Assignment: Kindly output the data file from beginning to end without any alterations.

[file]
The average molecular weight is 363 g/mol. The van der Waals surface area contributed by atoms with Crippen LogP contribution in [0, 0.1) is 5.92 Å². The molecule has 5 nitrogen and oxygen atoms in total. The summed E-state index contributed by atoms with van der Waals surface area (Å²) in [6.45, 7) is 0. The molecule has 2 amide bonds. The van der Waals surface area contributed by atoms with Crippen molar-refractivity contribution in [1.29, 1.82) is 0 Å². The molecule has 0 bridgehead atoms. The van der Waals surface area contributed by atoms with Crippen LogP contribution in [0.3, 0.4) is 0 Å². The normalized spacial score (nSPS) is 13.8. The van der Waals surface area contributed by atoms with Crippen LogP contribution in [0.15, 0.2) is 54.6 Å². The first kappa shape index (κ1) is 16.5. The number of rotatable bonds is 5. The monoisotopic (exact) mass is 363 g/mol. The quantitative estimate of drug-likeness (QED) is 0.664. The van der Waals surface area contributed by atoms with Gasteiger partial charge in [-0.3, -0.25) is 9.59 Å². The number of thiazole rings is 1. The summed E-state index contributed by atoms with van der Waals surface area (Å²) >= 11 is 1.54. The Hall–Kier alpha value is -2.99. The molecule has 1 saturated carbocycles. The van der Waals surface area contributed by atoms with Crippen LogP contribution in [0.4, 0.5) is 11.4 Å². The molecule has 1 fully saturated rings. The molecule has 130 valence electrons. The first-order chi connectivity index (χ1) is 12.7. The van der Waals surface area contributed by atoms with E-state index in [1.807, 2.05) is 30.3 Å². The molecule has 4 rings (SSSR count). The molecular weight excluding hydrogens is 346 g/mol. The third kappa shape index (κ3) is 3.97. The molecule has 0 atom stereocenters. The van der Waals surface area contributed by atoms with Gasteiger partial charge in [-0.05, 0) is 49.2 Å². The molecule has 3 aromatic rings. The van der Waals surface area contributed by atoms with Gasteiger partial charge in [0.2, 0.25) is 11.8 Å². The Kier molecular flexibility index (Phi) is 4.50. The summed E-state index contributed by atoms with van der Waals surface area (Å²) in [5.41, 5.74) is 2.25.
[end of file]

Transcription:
The average molecular weight is 363 g/mol. The van der Waals surface area contributed by atoms with Crippen LogP contribution in [0, 0.1) is 5.92 Å². The molecule has 5 nitrogen and oxygen atoms in total. The summed E-state index contributed by atoms with van der Waals surface area (Å²) in [6.45, 7) is 0. The molecule has 2 amide bonds. The van der Waals surface area contributed by atoms with Crippen molar-refractivity contribution in [1.29, 1.82) is 0 Å². The molecule has 0 bridgehead atoms. The van der Waals surface area contributed by atoms with Crippen LogP contribution in [0.3, 0.4) is 0 Å². The normalized spacial score (nSPS) is 13.8. The van der Waals surface area contributed by atoms with Crippen LogP contribution in [0.15, 0.2) is 54.6 Å². The first kappa shape index (κ1) is 16.5. The number of rotatable bonds is 5. The monoisotopic (exact) mass is 363 g/mol. The quantitative estimate of drug-likeness (QED) is 0.664. The van der Waals surface area contributed by atoms with Gasteiger partial charge in [-0.3, -0.25) is 9.59 Å². The number of thiazole rings is 1. The summed E-state index contributed by atoms with van der Waals surface area (Å²) >= 11 is 1.54. The Hall–Kier alpha value is -2.99. The molecule has 1 saturated carbocycles. The van der Waals surface area contributed by atoms with Crippen LogP contribution in [0.4, 0.5) is 11.4 Å². The molecule has 1 fully saturated rings. The molecule has 130 valence electrons. The first-order chi connectivity index (χ1) is 12.7. The van der Waals surface area contributed by atoms with E-state index in [1.807, 2.05) is 30.3 Å². The molecule has 4 rings (SSSR count). The molecular weight excluding hydrogens is 346 g/mol. The third kappa shape index (κ3) is 3.97. The molecule has 0 atom stereocenters. The van der Waals surface area contributed by atoms with Gasteiger partial charge in [-0.05, 0) is 49.2 Å². The molecule has 3 aromatic rings. The van der Waals surface area contributed by atoms with Gasteiger partial charge in [0.2, 0.25) is 11.8 Å². The Kier molecular flexibility index (Phi) is 4.50. The summed E-state index contributed by atoms with van der Waals surface area (Å²) in [5.41, 5.74) is 2.25.